When Nintendo announced the Wii, people mocked its name. When the company debuted motion controls, people doubted the departure from thumbsticks and buttons. When Sony and Microsoft announced their own motion-control systems in part to capitalize on the Wii’s success, people feared it was too little too late. But whether Microsoft had an original idea or not, the company has adapted the motion-control concept by running absolutely wild with it, taking “interactive entertainment” in an entirely new and exciting direction.
Called Kinect, Microsoft’s Xbox 360 motion-control device does much more than sense motion alone. It recognizes gamers’ faces and logs them in to the appropriate Xbox 360 profile. It has four built-in microphones that enable voice recognition when navigating the Xbox 360 Dashboard. It supports in-game chat without the use of an over-ear or overhead boom mic. It senses depth in the gameroom’s 3D space in addition to the literal up/down/sideways motion. And it does all this without any additional wand, remote or peripheral other than the camera/mic bar itself.
Microsoft’s foray into the game-console space has delivered some pretty heavy hardware, and the Kinect Sensor doesn’t break that pattern. Weighing about half as much as the Xbox 360 itself, the Kinect Sensor has three cameras built into its 11-inch-long by 3-inch-tall sensor bar, which helps explain its heft. The weight certainly can’t be attributed to an internal power source; when hooked-up to an original Xbox 360, the Kinect requires a separate outlet in which to be plugged. The new Xbox 360 Slim, meanwhile, is capable of powering the Kinect simply by plugging it into the USB port in back. (The Kinect also uses the USB port on the original Xbox 360, but solely for multimedia transfer and not for power.)
One nice aspect of the heavy Kinect Motion Sensor is that when you set it on the TV stand in front of the TV, there’s absolutely no fear that it will be easily tipped. It also seems quite durable, so if your arm and/or leg motions get unwieldy, you’re not likely to damage it easily. On the flip side, the weight and size of the Kinect Sensor make the device an absolute bulls-eye for any toddlers in the house, so durable or not, the Kinect will need to be moved to an unreachable location when not in use or mounted above the TV via hardware that’s sold separately.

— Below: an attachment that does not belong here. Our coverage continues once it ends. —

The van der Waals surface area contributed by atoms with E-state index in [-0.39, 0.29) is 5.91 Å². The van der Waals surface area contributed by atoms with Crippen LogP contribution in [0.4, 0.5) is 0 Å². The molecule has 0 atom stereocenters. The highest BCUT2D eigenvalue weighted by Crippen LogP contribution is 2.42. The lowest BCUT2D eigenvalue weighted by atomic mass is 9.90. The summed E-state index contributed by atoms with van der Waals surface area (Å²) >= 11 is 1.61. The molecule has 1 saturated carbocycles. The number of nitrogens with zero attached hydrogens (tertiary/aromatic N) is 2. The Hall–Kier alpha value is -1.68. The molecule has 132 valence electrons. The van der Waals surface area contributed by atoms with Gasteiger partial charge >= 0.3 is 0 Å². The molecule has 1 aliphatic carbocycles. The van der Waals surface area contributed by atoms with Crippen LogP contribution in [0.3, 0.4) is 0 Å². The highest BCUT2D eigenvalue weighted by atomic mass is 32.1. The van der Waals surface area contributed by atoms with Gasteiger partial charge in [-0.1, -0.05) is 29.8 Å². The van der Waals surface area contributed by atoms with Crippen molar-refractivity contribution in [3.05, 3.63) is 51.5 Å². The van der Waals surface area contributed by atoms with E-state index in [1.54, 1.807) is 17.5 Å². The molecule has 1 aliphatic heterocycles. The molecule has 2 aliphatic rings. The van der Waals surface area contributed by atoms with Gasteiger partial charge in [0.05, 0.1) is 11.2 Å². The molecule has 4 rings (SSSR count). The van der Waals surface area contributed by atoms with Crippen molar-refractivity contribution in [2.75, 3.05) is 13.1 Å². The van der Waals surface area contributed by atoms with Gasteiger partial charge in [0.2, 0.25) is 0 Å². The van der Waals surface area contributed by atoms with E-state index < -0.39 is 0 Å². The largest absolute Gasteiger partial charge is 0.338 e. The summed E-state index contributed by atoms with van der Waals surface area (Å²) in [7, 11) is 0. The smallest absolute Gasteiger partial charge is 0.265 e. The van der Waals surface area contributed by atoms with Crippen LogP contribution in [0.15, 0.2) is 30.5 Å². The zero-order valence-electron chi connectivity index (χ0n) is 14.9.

Upon plugging-in the Kinect Sensor, a series of downloads and system updates take place for about seven minutes, followed by some user-controlled calibration of the device itself. Oddly, the calibration is done using a normal Xbox 360 controller rather than the Kinect. Worse, though, is that the rather drawn-out calibration process can be a bit puzzling.
For instance, Step Three in calibrating the Kinect involves fine-tuning the Sensor’s microphones. To do this, the software prompts you to turn up the volume to the decibel levels at which you normally play games. I was informed — three times — that the volume was too low. It wasn’t until I turned the volume up to literally 200% of my normal game-playing levels that the Kinect’s audio calibration finished. If I didn’t live in a household with two small children asleep when I was setting-up the Kinect, this wouldn’t have been quite as disconcerting. But, it was still confusing because for as sensitive as the microphones are on the Kinect, they appear to be deafer than a longtime gamer during the calibration sequence. The weirdest part of all this is that the Kinect was calibrated at a ridiculously high volume but still recognized quiet voices and audio. Then pray tell, dear hardware, what was the point of waking the children?
Once the Kinect is calibrated, it’s time to use your body and voice as a controller. The play space for the Kinect is defined as the area where the Kinect can “see” you. For single players, six feet back from the TV is ideal, and if you get too close the Kinect will display an on-screen prompt to step back. For two-player games in which both players participate at the same time, the ideal distance is eight feet away from the Kinect Motion Sensor. Just remember to give yourself elbow room; I found myself moving a lot more with the Kinect than I do with the Wii.
One of the updates for Kinect is a tweaked Xbox Dashboard. When the Kinect is plugged-in, a small TV-like icon sits in the bottom right-hand corner that shows a black-and-white image of what the Kinect sees at that time. When the Kinect is ready to accept your hand gestures as a control mechanism, your hands on this little video glow white, at which point you can wave at the Kinect to bring-up the Kinect Hub. The Kinect Hub is where you see large icons on the screen representing games and other functions. Moving either hand in the air causes an on-screen cursor to move over each icon. When you find the one you want, simply hold your hand over that icon for about two or seconds to register that as your selection. Alternatively, you can say “Xbox” to bring up a menu of available commands, then say “Kinect” to open the Kinect Hub. From there, each icon has a label that you can speak out loud to have the Kinect select that icon. Some of the available choices are Close Tray, Play Disc, Zune, Sign In, Kinect Tuner (a recalibration tool), Avatar Editor, Friends and Achievements.